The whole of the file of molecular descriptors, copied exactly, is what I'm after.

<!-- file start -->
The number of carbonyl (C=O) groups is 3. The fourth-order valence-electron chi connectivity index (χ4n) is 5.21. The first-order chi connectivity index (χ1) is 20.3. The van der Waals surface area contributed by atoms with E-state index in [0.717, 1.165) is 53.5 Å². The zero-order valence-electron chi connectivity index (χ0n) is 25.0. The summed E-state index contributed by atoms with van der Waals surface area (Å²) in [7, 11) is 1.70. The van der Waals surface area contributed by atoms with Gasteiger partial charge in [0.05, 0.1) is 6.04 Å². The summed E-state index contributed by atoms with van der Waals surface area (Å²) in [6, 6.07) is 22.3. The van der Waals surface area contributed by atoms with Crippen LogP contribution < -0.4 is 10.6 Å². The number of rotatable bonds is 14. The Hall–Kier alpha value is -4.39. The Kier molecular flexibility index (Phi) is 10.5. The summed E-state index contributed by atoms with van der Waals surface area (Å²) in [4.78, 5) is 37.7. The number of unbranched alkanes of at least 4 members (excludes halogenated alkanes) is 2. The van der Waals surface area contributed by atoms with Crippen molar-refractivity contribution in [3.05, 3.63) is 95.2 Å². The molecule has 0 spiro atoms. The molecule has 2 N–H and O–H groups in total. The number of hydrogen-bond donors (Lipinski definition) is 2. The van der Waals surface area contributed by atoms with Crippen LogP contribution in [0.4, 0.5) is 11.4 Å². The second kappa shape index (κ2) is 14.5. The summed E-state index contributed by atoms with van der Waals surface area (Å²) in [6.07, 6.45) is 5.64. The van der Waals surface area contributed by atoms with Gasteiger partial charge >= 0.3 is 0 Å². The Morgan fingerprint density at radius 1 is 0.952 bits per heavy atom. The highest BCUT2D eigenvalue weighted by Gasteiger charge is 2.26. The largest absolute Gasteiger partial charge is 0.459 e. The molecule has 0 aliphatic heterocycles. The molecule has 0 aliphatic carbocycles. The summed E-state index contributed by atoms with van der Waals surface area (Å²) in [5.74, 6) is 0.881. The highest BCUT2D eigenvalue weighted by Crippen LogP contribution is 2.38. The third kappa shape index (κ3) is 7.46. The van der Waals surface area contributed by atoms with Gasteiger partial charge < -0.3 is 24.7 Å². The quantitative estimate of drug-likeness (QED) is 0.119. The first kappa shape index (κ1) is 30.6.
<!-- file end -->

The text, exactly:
The number of carbonyl (C=O) groups is 3. The fourth-order valence-electron chi connectivity index (χ4n) is 5.21. The first-order chi connectivity index (χ1) is 20.3. The van der Waals surface area contributed by atoms with E-state index in [0.717, 1.165) is 53.5 Å². The zero-order valence-electron chi connectivity index (χ0n) is 25.0. The summed E-state index contributed by atoms with van der Waals surface area (Å²) in [7, 11) is 1.70. The van der Waals surface area contributed by atoms with Gasteiger partial charge in [0.05, 0.1) is 6.04 Å². The summed E-state index contributed by atoms with van der Waals surface area (Å²) in [6, 6.07) is 22.3. The van der Waals surface area contributed by atoms with Crippen LogP contribution < -0.4 is 10.6 Å². The number of rotatable bonds is 14. The Hall–Kier alpha value is -4.39. The Kier molecular flexibility index (Phi) is 10.5. The summed E-state index contributed by atoms with van der Waals surface area (Å²) in [4.78, 5) is 37.7. The number of unbranched alkanes of at least 4 members (excludes halogenated alkanes) is 2. The van der Waals surface area contributed by atoms with Crippen molar-refractivity contribution in [3.05, 3.63) is 95.2 Å². The molecule has 0 spiro atoms. The molecule has 2 N–H and O–H groups in total. The number of hydrogen-bond donors (Lipinski definition) is 2. The van der Waals surface area contributed by atoms with Crippen LogP contribution in [0.4, 0.5) is 11.4 Å². The second kappa shape index (κ2) is 14.5. The summed E-state index contributed by atoms with van der Waals surface area (Å²) in [6.07, 6.45) is 5.64. The van der Waals surface area contributed by atoms with Gasteiger partial charge >= 0.3 is 0 Å². The Morgan fingerprint density at radius 1 is 0.952 bits per heavy atom. The highest BCUT2D eigenvalue weighted by Gasteiger charge is 2.26. The largest absolute Gasteiger partial charge is 0.459 e. The molecule has 0 aliphatic heterocycles. The molecule has 0 aliphatic carbocycles. The summed E-state index contributed by atoms with van der Waals surface area (Å²) in [5.74, 6) is 0.881. The highest BCUT2D eigenvalue weighted by Crippen LogP contribution is 2.38. The third kappa shape index (κ3) is 7.46. The van der Waals surface area contributed by atoms with Gasteiger partial charge < -0.3 is 24.7 Å². The quantitative estimate of drug-likeness (QED) is 0.119. The first kappa shape index (κ1) is 30.6.